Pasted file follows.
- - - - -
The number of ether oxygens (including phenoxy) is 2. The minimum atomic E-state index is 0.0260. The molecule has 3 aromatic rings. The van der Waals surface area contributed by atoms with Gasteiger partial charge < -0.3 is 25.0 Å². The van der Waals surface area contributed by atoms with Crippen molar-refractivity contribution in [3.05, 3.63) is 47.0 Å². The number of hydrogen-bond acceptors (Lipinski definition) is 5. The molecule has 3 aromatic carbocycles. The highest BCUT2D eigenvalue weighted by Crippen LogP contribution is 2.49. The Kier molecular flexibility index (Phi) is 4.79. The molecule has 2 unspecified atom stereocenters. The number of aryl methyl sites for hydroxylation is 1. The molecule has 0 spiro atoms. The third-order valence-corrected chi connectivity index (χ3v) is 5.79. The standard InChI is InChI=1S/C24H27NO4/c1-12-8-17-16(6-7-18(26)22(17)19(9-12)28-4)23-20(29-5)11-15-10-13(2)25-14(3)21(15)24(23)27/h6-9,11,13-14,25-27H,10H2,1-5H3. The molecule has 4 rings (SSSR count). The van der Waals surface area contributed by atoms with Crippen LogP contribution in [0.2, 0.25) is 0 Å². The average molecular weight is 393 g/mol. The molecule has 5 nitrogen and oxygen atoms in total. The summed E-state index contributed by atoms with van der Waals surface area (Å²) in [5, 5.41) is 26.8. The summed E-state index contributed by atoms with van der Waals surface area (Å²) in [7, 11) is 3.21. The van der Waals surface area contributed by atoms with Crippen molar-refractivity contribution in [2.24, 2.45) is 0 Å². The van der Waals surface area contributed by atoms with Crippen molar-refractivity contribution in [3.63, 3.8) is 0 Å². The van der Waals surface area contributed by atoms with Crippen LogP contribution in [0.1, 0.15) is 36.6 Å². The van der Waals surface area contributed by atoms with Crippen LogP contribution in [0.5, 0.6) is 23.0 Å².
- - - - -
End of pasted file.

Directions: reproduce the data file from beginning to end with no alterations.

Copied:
The number of ether oxygens (including phenoxy) is 2. The minimum atomic E-state index is 0.0260. The molecule has 3 aromatic rings. The van der Waals surface area contributed by atoms with Gasteiger partial charge < -0.3 is 25.0 Å². The van der Waals surface area contributed by atoms with Crippen molar-refractivity contribution in [3.05, 3.63) is 47.0 Å². The number of hydrogen-bond acceptors (Lipinski definition) is 5. The molecule has 3 aromatic carbocycles. The highest BCUT2D eigenvalue weighted by Crippen LogP contribution is 2.49. The Kier molecular flexibility index (Phi) is 4.79. The molecule has 2 unspecified atom stereocenters. The number of aryl methyl sites for hydroxylation is 1. The molecule has 0 spiro atoms. The third-order valence-corrected chi connectivity index (χ3v) is 5.79. The standard InChI is InChI=1S/C24H27NO4/c1-12-8-17-16(6-7-18(26)22(17)19(9-12)28-4)23-20(29-5)11-15-10-13(2)25-14(3)21(15)24(23)27/h6-9,11,13-14,25-27H,10H2,1-5H3. The molecule has 4 rings (SSSR count). The van der Waals surface area contributed by atoms with Crippen LogP contribution in [0.2, 0.25) is 0 Å². The average molecular weight is 393 g/mol. The molecule has 5 nitrogen and oxygen atoms in total. The summed E-state index contributed by atoms with van der Waals surface area (Å²) in [5, 5.41) is 26.8. The summed E-state index contributed by atoms with van der Waals surface area (Å²) in [7, 11) is 3.21. The van der Waals surface area contributed by atoms with Crippen molar-refractivity contribution in [2.24, 2.45) is 0 Å². The van der Waals surface area contributed by atoms with Crippen molar-refractivity contribution in [3.63, 3.8) is 0 Å². The van der Waals surface area contributed by atoms with Crippen LogP contribution in [0.1, 0.15) is 36.6 Å². The van der Waals surface area contributed by atoms with Crippen LogP contribution in [0.5, 0.6) is 23.0 Å².